"But one of the biggest breakthroughs," Braithwaite says, "was the Manhattan 58. That was the first boat Ken Freivokh did for us." Freivokh, a young naval architect and stylist, was known at the time for his imaginative use of space on megayachts. In 1993, when the Manhattan 58 flybridge yacht was introduced, most production-boat interiors displayed chrome and peach decor and boxy designs. By contrast, Freivokh’s interior for the 58 featured curving settees, rounded woodwork, plump upholstery, and high-gloss cherry joinery. "That boat didn’t sell too well either," Braithwaite says. "People thought it was outrageous. But by the time Ken did our next boat, the Manhattan 62, they were getting used to it, and sales went through the roof."
As the 1990s progressed, Sunseeker designed yachts in four categories: performance, high performance, offshore cruiser, and flybridge. The 37-Meter Tri-Deck is the latest addition to the company’s flybridge group.
Braithwaite rises and begins a stroll through the 37-Meter Tri-Deck. Contrary to its name, this 121-foot-long, 26-foot-wide, 31-foot-tall vessel actually has four levels: lower deck, main deck, upper deck, and sky deck. "What I wanted to do," Braithwaite explains, "was produce an enormous feeling of warmth, like you would find in a country home."
He has done that. On the main deck, past a semi-covered aft area and vast enclosed salon, is a dining room with a table that can seat as many as 12 people. Beyond the dining room is a full-beam master suite with a king-size berth and a bathroom with a spa tub and stand-up shower. This suite in Snapper had seemed spacious enough, but the one in M4 is even larger, because it does not include a large walk-in wardrobe, as Jordan’s does. "Sunseeker makes production boats, yes," Braithwaite says. "But we’ll build the interior to the customer’s specifications. Our designer, Stuart Jones, handles that." (Freivokh now serves as a consultant for Sunseeker; Jones took over in-house design duties in 2001.)
The upper deck contains another salon, the galley, the wheelhouse, and an open area for dining or sunning, while the sky deck holds a bar, a table that can seat eight, and a large hot tub. The lower deck contains two large staterooms and two twin cabins that altogether can accommodate as many as 10 people. Additional cabins, including a captain’s berth behind the helm, allow for a crew of eight.
"But it’s not just a matter of room," Braithwaite says. "We also wanted this boat to outperform others in its class." He notes that the Tri-Deck cruises at 21 mph and can reach 28 mph, which is an exceptional speed for a yacht this size. And its 1,700-mile range, though not sufficient for a transatlantic cruise, allows you to stay at sea for a good long time. Braithwaite adds that the vessel meets all European charter criteria, which are more stringent than those in the United States.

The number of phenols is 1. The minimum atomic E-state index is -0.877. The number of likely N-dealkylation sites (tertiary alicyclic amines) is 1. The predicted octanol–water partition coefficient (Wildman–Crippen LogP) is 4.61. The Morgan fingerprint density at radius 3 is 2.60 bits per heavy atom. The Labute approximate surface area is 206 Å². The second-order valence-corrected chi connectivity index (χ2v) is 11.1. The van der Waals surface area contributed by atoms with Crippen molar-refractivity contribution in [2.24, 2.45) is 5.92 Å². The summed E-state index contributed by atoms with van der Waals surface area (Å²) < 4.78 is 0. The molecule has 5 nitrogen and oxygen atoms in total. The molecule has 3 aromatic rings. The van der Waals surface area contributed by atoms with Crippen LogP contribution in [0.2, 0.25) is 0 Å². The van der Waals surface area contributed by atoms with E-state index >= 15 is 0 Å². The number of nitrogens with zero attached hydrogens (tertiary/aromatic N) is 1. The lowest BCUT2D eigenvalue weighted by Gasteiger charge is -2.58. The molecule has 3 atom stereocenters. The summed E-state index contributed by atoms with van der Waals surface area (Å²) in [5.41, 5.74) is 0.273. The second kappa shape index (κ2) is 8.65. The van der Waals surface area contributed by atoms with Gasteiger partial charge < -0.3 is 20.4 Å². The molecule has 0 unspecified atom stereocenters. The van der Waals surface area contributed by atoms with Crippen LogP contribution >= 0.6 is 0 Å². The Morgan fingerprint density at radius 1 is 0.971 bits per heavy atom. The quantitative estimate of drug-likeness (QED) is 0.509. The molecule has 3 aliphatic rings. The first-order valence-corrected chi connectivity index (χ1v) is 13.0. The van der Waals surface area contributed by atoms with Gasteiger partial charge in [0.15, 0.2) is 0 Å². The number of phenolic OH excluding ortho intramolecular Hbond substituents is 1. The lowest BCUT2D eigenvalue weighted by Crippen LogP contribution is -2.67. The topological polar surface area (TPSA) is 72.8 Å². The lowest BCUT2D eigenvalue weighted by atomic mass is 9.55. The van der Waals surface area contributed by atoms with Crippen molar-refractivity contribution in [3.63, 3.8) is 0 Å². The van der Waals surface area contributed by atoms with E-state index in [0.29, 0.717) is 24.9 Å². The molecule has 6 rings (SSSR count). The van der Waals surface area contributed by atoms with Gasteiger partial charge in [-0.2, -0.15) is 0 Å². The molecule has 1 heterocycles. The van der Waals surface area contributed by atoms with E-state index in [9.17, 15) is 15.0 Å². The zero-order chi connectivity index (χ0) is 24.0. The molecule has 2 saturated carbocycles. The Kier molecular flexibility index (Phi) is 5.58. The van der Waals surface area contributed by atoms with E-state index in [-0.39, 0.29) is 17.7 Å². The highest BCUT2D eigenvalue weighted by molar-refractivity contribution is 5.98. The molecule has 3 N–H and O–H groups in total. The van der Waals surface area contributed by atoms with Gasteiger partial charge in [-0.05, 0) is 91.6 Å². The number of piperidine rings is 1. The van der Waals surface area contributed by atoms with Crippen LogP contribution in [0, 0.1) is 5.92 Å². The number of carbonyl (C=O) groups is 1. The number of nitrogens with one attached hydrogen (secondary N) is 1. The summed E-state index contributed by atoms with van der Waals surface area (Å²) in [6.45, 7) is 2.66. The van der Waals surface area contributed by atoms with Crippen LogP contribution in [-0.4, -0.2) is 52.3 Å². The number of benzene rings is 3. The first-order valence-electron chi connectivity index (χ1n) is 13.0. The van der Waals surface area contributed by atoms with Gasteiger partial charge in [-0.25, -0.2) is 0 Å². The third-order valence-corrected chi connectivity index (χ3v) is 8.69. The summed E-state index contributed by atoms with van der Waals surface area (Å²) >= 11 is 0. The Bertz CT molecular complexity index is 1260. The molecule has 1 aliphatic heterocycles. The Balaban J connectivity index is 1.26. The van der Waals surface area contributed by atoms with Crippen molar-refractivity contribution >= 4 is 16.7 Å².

Sunseeker plans to launch its third 37-Meter Tri-Deck in January. As of October, the company had sold eight Tri-Decks and had a production backlog extending to 2011.
"I like to think I’ve helped Robert a bit," Eddie Jordan says. "When you’re racing in F/1, you have to design a fast car that weighs no more than 500 kilograms [1,100 pounds], and boatbuilding is the same in many respects. It seems to me that, over the years, Robert has adapted some ideas from racecar design, like the use of carbon-fiber composite materials."
The F/1 analogy grows more appropriate with each year. In 2000, Sunseeker launched the XS 2000, a 38-foot sportboat with a top speed of 75 mph. The craft, which is based on a design by raceboat creator Fabio Buzzi, has placed in several offshore endurance championships, including the annual run from Cowes to Torquay in England. Another race-bred Sunseeker is the Superhawk 43, a 44-foot vessel that achieves 58 mph. Even some of the company’s largest vessels resemble raceboats. The best example is the latest in its Predator series of performance motor yachts, the Predator 108, a 108-foot craft that can reach 37 mph. Sunseeker expects to deliver a 125-foot version called the Predator 128 in 2009.
Meanwhile, Braithwaite reports, the company will unveil a smaller version of the Tri-Deck, the 34-Meter Yacht, at January’s London Boat Show. The 110-foot vessel, which will consist of two decks plus a flybridge, will cruise as fast as 30 mph for about 1,450 miles. "We seem to have found a niche with this one," Braithwaite says. "People are snapping it up. We plan to build two to three 37-Meters per year and about four 34-Meters per year." Like the Tri-Deck, the 34-Meter Yacht has an order backlog through 2011.
Braithwaite says that, considering the demand for Sunseekers, he hopes to add about 150 people to the staff. As he recruits, he draws heavily from the population of Poole. Approximately 90 people, many of them Poole residents, are learning boatbuilding in his four-year apprentice program. "I’ve been told we could cut costs by moving the operation overseas," he says. "But we wouldn’t get quality workmanship if we did. I’m committed to staying in Poole."
Some apprentices graduate into Sunseeker’s Technology Centre, which opened in 2002. In this facility, which centralizes all the company’s technical operations, interior designers work alongside engineers and production teams, using advanced computational fluid dynamics, computer-aided design, and manufacturing software. The facility also is the test bed where the company develops new technologies and construction techniques.
Braithwaite observes that Sunseeker’s success stems largely from constant innovation—and he stresses that it cannot stop now. "One day," he remembers, "an employee asked me, ‘Can we celebrate some day, because we’ve made it?’ I replied that the day we think we’ve made it, we’re dead."
Sunseeker, +44.1202.381111, www.sunseeker.com